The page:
I meant: I would like to see a work in which authors also present the calibration analysis in itself (for the non-linear elastic contact case, for instance), where the influence of the parameters (and their meanings) involved is accessed. Then, of course, different procedures lead to the same results as long as they do not affect them.
I keep the Young's modulus the same during simulation. When I change its value I refer to another sample. Actually I realize now that perhaps I am not setting the max unbalanced force low enough :-( I see you mentioned in this post a value for it of 1e-10. so maybe my system is, in fact, dynamic. The I just found this interesting discussion you had some time ago: http://<email address hidden>/msg00071.html.
I think I need more analyses to see what happens.
Anyway thanks for your suggestions so far. Cheers! Chiara

In my case, am also using contact viscous damping. Though this should not have an influence, I think, since the condition is quasi-static. But it should help to reach equilibrium. But again, I have not tried yet to vary it, so am not sure how it really works.
Chiara

> I meant: I would like to see a work in which authors also present the calibration analysis in itself (for the non-linear elastic contact >case, for instance), where the influence of the parameters (and their meanings) involved is accessed. Then, of course, different >procedures lead to the same results as long as they do not affect them.

Then read my thesis :-) (thanks Luc for kind aknowledgement!)

> I keep the Young's modulus the same during simulation. When I change its value I refer to another sample. Actually I realize now that >perhaps I am not setting the max unbalanced force low enough :-( I see you mentioned in this post a value for it of 1e-10.

No, don't consider 10e-10 a target value in routine simulations, or you will wait forever.
It is only a good test to check that unbF is monotonically decreasing with steps in the
asbence of loading fluctuations (and past 10e-10, don't expect further decrease because
you reached numerical noise). 10e-3 is a reasonable default threshold in TT in my opinion
(but I'm quite liberal on this aspect ;-)).

Cheers.

B.

Jérôme Duriez (jduriez) said : #13

Le 30/11/2010 15:39, Chareyre a écrit :
> 2- If yes, do you find a proportionality between loading rate and unbalanced force during
> the loading?
>
>

This is new for me. From where does it come from ? How do you compare
loading rate (strain rate for example) with unbalanced force ?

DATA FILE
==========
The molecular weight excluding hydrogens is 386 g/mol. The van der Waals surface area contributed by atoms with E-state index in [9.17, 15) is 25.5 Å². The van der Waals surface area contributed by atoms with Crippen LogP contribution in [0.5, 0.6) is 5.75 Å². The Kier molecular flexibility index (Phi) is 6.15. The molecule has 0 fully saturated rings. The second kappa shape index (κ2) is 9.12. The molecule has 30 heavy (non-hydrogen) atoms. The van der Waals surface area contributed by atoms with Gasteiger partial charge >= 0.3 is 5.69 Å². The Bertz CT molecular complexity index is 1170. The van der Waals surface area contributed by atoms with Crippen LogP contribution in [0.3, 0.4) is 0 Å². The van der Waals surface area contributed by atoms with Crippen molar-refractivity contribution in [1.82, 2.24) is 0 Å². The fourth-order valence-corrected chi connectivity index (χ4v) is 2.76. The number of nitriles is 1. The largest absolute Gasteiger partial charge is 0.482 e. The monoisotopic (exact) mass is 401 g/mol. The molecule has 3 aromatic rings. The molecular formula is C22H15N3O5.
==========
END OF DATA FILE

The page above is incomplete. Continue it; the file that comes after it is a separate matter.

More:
> This is new for me. From where does it come from ? How do you compare
> loading rate (strain rate for example) with unbalanced force ?

Multiply the loading rate by 2 and see the effect on average unbF in the simulation?
Of course, I'm not speaking of exact proportionality here (though it was quite linear in
the range I tested).

B.

Václav Šmilauer (eudoxos) said : #15

A few thoughts on this one, after some discussion:

1. PeriTriaxController confounds (in the mass param) static and dynamic response of the packing, whereas they could be separated in principle. By static, I mean stiffness, i.e. what stress delta corresponds to what strain delta (for stress-control); to my knowledge, this is currently computed well by Peri3dController (surrent global tangent stiffness).

2. The measure of staticity depends on the formulation used (damping, for instance); the example Bruno gave (with free sphere rotating) is perhaps good for cundall damping, though I would personally try to employ another daming algorithm to get rid of the energy anyway (imagine the sphere touches at some point another particle, and the energy is back there -- increase in unbalanced force witout any work on the boundary).

Intergral (over the whole system) energy measures are consistent, since energy is what is conserved in the system. If one can formulate how much energy can be dissipated at each simulation stage, then this can be compared to boundary work. Currently, we compare apples and oranges (maxStrainRate and mass for work, numerical damping for dissipation).

3. The energy "balance" between work on the boundary (increment of meanfield kinetic energy approx, which immediately transforms in elastic potential and fluctuation kinetic energy; real work on boundary for the aperiodic case) and the dissipation (plasticity, damping, damage, ...) can be written in a divergence-theorem-like form: energy flux over the boundary (influx) = energy dissipation (efflux, or divergence) + free energy in the system. Note that we know the influx (boundary control), and if we can estimate the dissipation term, then the free energy estimate is given "for free" (kinetic energy, plastic potential etc etc).